Gumshoe is a British 1971 film that was the theatrical directorial debut of director Stephen Frears. Written by local author Neville Smith, who appears as Arthur, the film is set in Liverpool. Albert Finney plays the role of Eddie Ginley, a bingo-caller and occasional club comedian who dreams of being a private eye of the kind he knows from films and pulp novels. Having put an advertisement in a local newspaper (the Liverpool Echo) as a birthday present to himself, Ginley is suddenly contacted for what appears to be an actual piece of detective work.
UK release poster
|Directed by||Stephen Frears|
|Produced by||Michael Medwin|
|Written by||Neville Smith|
|Music by||Andrew Lloyd Webber|
|Edited by||Charles Rees|
|Distributed by||Columbia-Warner Distributors (UK)|
Columbia Pictures (USA)
|December 1971 (UK)|
The film has many comic moments as it switches between 'straight' detective novel and affectionate spoof. It has some shots of Liverpool buildings that have long since been demolished, including the employment exchange on Leece Street. Several scenes in the London part of the narrative take place in and around the occult Atlantis Bookshop.
Gumshoe was the first of two films with original music scores by Andrew Lloyd Webber (the other was The Odessa File, in 1974). Some of the music was re-used in Lloyd Webber's musical version of Sunset Boulevard (1993). Roy Young recorded the song "Baby, You're Good For Me", written by Lloyd Webber and Tim Rice.
Despite its relatively lightweight tone, Frears's film is not without its contentious moments. Its broadcast on TV is nowadays rare because of Ginley's use of racist language and insults (such as calling a black African character "Mighty Joe Young" and a "spade"). Another scene was significantly (and clumsily) shortened before release because of its detailed depiction of a heroin user preparing and taking his 'fix'. After years of unavailability, Gumshoe was released on DVD in 2009.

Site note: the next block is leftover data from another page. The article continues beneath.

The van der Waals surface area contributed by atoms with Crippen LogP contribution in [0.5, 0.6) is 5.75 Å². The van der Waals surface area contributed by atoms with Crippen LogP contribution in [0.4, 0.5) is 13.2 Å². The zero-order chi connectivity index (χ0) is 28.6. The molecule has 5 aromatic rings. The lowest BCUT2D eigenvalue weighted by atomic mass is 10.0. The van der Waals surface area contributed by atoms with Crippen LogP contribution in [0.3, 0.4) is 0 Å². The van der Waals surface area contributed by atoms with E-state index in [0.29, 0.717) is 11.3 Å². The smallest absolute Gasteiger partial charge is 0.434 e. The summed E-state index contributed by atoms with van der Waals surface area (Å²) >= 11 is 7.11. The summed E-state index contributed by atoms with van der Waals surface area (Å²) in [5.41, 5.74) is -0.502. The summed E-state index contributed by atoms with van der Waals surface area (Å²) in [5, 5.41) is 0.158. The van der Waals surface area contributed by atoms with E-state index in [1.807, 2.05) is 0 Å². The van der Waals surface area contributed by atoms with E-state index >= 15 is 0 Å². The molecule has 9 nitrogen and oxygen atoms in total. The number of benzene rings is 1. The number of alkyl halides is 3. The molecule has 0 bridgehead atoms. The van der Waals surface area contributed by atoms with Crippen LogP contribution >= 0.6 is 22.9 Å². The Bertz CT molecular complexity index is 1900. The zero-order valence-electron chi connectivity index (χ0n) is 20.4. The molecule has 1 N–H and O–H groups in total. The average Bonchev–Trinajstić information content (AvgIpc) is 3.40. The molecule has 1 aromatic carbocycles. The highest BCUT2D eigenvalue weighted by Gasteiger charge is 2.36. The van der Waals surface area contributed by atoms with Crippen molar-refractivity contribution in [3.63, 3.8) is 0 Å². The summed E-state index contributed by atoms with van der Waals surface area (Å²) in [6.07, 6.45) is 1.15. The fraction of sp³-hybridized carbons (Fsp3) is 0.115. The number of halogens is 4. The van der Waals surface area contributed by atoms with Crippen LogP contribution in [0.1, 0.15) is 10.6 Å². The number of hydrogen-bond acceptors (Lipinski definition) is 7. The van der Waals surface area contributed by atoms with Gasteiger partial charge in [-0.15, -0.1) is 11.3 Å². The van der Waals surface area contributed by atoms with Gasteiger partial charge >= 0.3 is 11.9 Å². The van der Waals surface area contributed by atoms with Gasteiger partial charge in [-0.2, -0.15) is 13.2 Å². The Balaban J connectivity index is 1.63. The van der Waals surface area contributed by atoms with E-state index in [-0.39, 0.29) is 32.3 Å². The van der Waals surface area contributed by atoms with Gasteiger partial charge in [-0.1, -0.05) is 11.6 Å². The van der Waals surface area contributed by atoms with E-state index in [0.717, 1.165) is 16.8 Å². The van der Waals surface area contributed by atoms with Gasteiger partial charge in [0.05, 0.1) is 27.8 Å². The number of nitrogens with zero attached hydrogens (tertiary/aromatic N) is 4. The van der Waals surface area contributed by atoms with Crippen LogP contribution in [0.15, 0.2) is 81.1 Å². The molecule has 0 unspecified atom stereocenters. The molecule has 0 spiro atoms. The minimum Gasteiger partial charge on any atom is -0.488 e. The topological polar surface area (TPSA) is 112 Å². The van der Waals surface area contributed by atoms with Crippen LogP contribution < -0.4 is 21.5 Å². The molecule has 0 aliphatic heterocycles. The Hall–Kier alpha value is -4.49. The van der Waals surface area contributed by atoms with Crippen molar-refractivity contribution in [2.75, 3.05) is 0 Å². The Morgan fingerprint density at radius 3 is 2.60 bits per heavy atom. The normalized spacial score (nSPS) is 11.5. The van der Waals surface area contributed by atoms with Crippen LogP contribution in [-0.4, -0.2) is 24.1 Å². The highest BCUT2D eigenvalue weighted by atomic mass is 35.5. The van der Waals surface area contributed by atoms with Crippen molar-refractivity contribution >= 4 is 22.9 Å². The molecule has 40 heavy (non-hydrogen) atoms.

- Albert Finney as Eddie Ginley
- Billie Whitelaw as Ellen
- Frank Finlay as William
- Janice Rule as Mrs Blankerscoon
- Carolyn Seymour as Alison
- Fulton Mackay as Straker
- George Innes as Bookshop Proprietor
- George Silver as De Fries
- Billy Dean as Tommy
- Wendy Richard as Anne Scott
- Maureen Lipman as Naomi
- Neville Smith as Arthur
- Oscar James as Azinge
- Joey Kenyon as Joey
- Bert King as Mal
- Chris Cunningham as Clifford
- Ken Jones as Labour Exchange Clerk
- Tom Kempinski as Psychiatrist
- Harry Hutchinson as Kleptomaniac
- Soundtrack Credits IMDb.com, accessed 17 May 2017
- "Netflix available films". Netflix.com. Retrieved 13 September 2010.